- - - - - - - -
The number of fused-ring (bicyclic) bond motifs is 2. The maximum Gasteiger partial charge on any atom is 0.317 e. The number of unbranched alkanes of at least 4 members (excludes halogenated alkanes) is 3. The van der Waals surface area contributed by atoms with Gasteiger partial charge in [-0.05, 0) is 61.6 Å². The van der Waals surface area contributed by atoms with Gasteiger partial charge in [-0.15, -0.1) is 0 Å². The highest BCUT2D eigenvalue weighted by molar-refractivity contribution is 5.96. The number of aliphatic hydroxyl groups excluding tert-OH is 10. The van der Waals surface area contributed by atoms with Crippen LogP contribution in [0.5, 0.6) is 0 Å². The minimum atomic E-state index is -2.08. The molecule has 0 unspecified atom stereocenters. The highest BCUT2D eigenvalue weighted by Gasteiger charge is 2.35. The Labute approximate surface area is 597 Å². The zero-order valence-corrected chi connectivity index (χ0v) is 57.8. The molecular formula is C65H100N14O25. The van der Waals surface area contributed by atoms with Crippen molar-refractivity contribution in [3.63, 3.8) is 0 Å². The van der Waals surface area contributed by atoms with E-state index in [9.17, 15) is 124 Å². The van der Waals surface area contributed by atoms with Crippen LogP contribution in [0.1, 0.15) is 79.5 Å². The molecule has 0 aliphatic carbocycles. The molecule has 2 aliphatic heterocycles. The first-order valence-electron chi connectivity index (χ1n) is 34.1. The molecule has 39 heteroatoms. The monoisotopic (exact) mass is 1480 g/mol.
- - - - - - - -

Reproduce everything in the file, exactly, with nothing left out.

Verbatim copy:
The number of fused-ring (bicyclic) bond motifs is 2. The maximum Gasteiger partial charge on any atom is 0.317 e. The number of unbranched alkanes of at least 4 members (excludes halogenated alkanes) is 3. The van der Waals surface area contributed by atoms with Gasteiger partial charge in [-0.05, 0) is 61.6 Å². The van der Waals surface area contributed by atoms with Gasteiger partial charge in [-0.15, -0.1) is 0 Å². The highest BCUT2D eigenvalue weighted by molar-refractivity contribution is 5.96. The number of aliphatic hydroxyl groups excluding tert-OH is 10. The van der Waals surface area contributed by atoms with Crippen LogP contribution in [0.5, 0.6) is 0 Å². The minimum atomic E-state index is -2.08. The molecule has 0 unspecified atom stereocenters. The highest BCUT2D eigenvalue weighted by Gasteiger charge is 2.35. The Labute approximate surface area is 597 Å². The zero-order valence-corrected chi connectivity index (χ0v) is 57.8. The molecular formula is C65H100N14O25. The van der Waals surface area contributed by atoms with Crippen molar-refractivity contribution in [3.63, 3.8) is 0 Å². The van der Waals surface area contributed by atoms with E-state index in [9.17, 15) is 124 Å². The van der Waals surface area contributed by atoms with Crippen LogP contribution in [0.1, 0.15) is 79.5 Å². The molecule has 0 aliphatic carbocycles. The molecule has 2 aliphatic heterocycles. The first-order valence-electron chi connectivity index (χ1n) is 34.1. The molecule has 39 heteroatoms. The monoisotopic (exact) mass is 1480 g/mol.